Chef lives his dream as he serves true tastes of Bali
Four tomatoes, five red chilli peppers, four hot chilli peppers, three cloves of garlic, three shallots, one teaspoon of salt and one teaspoon of palm sugar.
It is the red chilli tomato paste recipe that inspired Nyoman Gede Wardana's culinary career and one that is now synonymous with almost every dish he serves up as the executive chef at Wyndham Dreamland Resort Bali.
"If you can guess my age, you can have a cocktail on me,” Chef Nyoman quips while sitting in the resort's Dreamland Cafe, engrossed in conversation but always keepinga watchful eye over the kitchen beyond.
"Thirty-eight,” I fire back as a look of surprise crosses the cheery chef's face and hebursts into laughter. He motions for oneof his staff members to prepare my cocktail.
It was a lucky guess but I can't help but think it's a slight bit of redemption for all the chilli that has left my tongue burning in recent days.
It's hard to believe Chef Nyoman has achieved as much as he has in just 38 years.
"Cooking is my hobby,” he says.
"I am following my grandma, she is the famous chef in the village.
"I was seven years old, my grandma would take me to help people in the village have their ceremonies and weddings.
"My grandma taught me how to make the sambal and red chilli tomato paste. I still use all of her recipes.”
Chef Nyoman has come a long way from helping his grandmother in the kitchen.
As a teenager, he attended university to specialise in cooking.
From there, he landed his first job as a dishwasher at an Italian restaurant in Bali. Dish washing led to food prep and within a year he was cooking up a storm.
Soon enough, Chef Nyoman found himself waving goodbye to Bali and taking up an opportunity to work in Doha in the Middle East.
It was there he really honed his skills, learning from Lebanese, English and American chefs and perfecting his Asian fusion style of cooking.
When he eventually returned to Bali, Chef Nyoman spent several years working at different establishments, before settling at Wyndham Dreamland - a place he could make his own.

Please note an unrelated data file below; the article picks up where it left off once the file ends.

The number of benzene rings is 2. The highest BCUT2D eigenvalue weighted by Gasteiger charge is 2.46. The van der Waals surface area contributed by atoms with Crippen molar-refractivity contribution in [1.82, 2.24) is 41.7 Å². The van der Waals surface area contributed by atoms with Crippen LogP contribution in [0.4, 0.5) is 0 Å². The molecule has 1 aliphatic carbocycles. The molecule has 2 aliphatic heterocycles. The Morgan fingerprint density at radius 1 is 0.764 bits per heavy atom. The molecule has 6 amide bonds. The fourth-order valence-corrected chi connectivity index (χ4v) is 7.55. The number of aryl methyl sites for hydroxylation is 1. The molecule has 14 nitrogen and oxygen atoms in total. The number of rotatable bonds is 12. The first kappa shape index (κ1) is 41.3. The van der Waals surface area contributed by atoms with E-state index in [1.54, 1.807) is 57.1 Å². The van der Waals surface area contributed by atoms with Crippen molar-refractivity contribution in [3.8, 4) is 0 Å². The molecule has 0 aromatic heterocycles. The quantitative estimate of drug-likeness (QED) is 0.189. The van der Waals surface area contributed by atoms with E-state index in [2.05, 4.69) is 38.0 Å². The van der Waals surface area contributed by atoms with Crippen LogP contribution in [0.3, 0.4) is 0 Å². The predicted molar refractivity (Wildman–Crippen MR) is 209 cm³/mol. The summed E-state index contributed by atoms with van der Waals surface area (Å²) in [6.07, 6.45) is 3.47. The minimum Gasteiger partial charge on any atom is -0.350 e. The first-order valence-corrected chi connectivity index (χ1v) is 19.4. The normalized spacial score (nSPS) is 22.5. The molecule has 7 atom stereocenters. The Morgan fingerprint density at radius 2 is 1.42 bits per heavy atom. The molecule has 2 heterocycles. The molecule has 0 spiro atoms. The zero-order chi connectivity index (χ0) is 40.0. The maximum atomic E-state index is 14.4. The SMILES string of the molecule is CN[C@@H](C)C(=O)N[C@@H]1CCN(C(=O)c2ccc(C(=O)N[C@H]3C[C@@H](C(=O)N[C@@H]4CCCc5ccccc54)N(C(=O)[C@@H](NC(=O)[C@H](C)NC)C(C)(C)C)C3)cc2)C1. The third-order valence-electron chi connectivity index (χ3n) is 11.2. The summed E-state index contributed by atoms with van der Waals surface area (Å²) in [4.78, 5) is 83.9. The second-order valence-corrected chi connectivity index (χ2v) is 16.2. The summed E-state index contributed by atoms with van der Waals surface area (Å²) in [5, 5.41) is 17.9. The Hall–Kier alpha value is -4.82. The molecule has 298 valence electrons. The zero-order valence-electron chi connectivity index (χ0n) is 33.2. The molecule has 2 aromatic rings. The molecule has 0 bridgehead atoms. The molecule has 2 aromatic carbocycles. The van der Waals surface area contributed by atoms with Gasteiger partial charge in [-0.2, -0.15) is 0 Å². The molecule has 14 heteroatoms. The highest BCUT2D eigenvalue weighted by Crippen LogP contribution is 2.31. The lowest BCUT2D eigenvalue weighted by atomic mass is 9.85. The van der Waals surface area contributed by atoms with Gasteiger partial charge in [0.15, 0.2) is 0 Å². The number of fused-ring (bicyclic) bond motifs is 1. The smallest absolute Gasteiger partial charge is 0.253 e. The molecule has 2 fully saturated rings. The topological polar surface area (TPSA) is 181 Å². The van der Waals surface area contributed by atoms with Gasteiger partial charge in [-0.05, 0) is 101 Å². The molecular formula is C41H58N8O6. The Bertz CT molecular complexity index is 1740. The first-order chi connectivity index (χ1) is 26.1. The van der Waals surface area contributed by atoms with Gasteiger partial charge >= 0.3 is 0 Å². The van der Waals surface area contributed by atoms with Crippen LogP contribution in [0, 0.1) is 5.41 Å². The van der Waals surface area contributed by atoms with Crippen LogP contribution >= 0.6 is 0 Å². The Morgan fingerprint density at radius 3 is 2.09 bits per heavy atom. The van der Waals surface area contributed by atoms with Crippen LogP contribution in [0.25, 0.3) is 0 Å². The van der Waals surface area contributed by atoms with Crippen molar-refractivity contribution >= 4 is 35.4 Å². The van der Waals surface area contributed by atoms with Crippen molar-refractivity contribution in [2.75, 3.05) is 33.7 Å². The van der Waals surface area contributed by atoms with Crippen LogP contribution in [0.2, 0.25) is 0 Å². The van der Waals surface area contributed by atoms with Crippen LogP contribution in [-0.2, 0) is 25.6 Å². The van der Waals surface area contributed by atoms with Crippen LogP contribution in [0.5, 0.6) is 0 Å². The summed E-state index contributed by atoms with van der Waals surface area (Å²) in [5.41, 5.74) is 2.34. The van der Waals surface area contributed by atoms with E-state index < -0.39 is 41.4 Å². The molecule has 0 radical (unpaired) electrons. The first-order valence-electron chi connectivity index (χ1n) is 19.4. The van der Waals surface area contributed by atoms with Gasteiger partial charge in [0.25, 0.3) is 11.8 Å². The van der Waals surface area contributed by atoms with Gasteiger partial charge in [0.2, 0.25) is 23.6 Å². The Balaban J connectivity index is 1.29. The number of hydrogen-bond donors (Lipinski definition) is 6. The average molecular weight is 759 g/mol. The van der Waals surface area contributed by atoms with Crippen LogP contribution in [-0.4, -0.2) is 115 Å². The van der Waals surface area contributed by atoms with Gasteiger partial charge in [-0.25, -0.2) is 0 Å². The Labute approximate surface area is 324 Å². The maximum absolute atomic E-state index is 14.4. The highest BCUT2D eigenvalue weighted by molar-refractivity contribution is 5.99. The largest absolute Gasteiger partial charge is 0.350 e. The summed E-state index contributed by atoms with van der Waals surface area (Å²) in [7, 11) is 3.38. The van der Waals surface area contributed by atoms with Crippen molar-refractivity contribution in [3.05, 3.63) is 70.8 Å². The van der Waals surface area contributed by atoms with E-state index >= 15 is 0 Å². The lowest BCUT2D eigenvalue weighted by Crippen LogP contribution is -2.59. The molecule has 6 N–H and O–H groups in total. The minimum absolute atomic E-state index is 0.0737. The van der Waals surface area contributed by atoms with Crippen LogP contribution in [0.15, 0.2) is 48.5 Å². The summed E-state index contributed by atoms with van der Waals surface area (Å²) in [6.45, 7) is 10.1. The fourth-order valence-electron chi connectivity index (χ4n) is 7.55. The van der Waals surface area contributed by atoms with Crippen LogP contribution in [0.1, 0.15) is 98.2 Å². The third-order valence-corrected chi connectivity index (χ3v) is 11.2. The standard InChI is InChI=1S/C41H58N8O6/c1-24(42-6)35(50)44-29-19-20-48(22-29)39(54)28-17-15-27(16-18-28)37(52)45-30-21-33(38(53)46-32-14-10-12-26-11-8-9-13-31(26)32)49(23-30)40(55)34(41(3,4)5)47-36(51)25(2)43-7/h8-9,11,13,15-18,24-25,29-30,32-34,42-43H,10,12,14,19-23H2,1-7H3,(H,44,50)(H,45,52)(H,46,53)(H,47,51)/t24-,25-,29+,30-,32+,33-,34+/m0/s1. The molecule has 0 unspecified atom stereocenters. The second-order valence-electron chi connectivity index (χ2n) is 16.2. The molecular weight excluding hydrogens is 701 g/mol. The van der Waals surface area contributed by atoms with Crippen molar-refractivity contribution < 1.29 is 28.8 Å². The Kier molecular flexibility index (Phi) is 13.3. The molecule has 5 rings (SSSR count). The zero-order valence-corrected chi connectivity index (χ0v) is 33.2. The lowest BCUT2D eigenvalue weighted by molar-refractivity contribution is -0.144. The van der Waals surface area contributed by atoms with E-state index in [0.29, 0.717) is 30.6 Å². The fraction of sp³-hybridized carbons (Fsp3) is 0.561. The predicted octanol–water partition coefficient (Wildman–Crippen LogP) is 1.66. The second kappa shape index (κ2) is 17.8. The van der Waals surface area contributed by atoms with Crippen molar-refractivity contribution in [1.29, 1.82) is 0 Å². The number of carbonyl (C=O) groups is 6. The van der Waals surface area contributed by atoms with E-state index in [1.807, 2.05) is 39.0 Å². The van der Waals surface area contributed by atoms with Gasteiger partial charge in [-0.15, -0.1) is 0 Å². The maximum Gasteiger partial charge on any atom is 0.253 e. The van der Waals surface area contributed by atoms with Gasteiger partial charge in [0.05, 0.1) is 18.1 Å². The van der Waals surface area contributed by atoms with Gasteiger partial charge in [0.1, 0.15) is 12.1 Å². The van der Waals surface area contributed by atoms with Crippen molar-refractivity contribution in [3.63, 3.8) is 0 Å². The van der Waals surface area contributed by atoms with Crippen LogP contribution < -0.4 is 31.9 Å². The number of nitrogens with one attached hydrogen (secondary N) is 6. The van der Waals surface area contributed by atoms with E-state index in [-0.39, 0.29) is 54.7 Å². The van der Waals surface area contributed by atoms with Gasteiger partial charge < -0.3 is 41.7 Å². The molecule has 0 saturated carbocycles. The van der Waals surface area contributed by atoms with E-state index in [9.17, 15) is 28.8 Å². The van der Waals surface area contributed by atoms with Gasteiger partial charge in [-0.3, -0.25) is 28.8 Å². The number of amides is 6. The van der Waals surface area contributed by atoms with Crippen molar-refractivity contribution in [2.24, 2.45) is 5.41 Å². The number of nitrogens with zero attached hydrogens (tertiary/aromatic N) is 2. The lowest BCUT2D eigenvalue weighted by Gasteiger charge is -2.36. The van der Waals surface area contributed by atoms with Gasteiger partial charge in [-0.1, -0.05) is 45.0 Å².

"I stayed here for a week to get inspiration for the concept of the restaurants,” he says.
"From there I had the idea to open Dreamland Cafe. Everyone knows Dreamland Beach for the surfing.”
While he says the Dreamland Cafe appeals to Western diners, the Rayunan Restaurant, which is nestled below the resort surrounded by tropical rainforest, is a nod to his cultural roots.
"Downstairs we did Rayunan because locally it means 'for eating',” he says.
The unique space showcases an array oflocal delicacies including the classic Javanese oxtail soup and beef rendang ala padang, dishes Chef Nyoman says guestslove to eat but love even more to learnhow to cook.
That is why he has launched special cooking lessons at the resort, as a way to pass on his passion for food, like his grandmother did for him.
Without Chef Nyoman, Dreamland Resort would not quite be the same.
Like nasi goreng paired with a good sauvignon blanc, the two complement each other.
Chef Nyoman's incredible food aside, the resort really does live up to its "dreamland” title.
Nestled in nature in Pecatu - one of the most popular areas on Bali's Bukit peninsula - the relatively new resort is a private oasis free from the hustle and bustle experienced in some parts of the tourist destination.